“But, what could Darlene and George do? They both believed in this stuff. Communities were excited. Worthwhile projects were being done. And government was getting lots of brownie points for supporting growth management initiatives.
“You could get exasperated with Erik because he seldom followed the rules – but he got good things done.”
Erik Karlsen Turned Networking into an Art Form
“Eric was always where the action was – where creative and innovative energies were flowing. His ability to gravitate to that action – and to ‘morph’ into whatever current political form it was taking – was a real feature of Erik’s career.
“Erik turned networking skills into an art form. Even in those ministries where the ‘p’ word (the ‘planning’ word) was not allowed to be uttered, you could count on Erik to know the one person in every agency or organization who shared even one common thread of commitment to ecosystem – based community planning. You could also count on Erik to nurture that fragile seed into yet another interdisciplinary cross government committee – of which he himself was always an active member.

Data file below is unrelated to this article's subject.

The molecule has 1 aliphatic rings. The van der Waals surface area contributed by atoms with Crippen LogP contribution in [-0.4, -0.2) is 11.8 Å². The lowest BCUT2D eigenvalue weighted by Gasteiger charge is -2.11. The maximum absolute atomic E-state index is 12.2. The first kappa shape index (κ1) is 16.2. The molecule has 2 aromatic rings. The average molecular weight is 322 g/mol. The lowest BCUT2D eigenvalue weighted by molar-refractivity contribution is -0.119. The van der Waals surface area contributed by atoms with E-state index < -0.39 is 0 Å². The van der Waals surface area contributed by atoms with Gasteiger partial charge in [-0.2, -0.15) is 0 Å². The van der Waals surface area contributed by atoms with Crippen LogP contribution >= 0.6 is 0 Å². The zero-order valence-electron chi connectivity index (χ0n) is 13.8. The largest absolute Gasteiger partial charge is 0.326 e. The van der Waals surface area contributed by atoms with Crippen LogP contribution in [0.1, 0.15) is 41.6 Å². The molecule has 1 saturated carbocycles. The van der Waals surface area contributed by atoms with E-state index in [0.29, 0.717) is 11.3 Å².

“Indeed, at various times of his career, depending on what direction the political wind was blowing, it was difficult to determine in which ministry Erik actually worked.
“During GBI days, he seemed to spend as much time with MELP staff as with his own colleagues in Municipal Affairs.
“When the tables were turned and I became Minister of Environment, Lands and Parks, working to try to implement the Fish Protection Act, it was Erik Karlsen from Municipal Affairs who was our most effective front man.”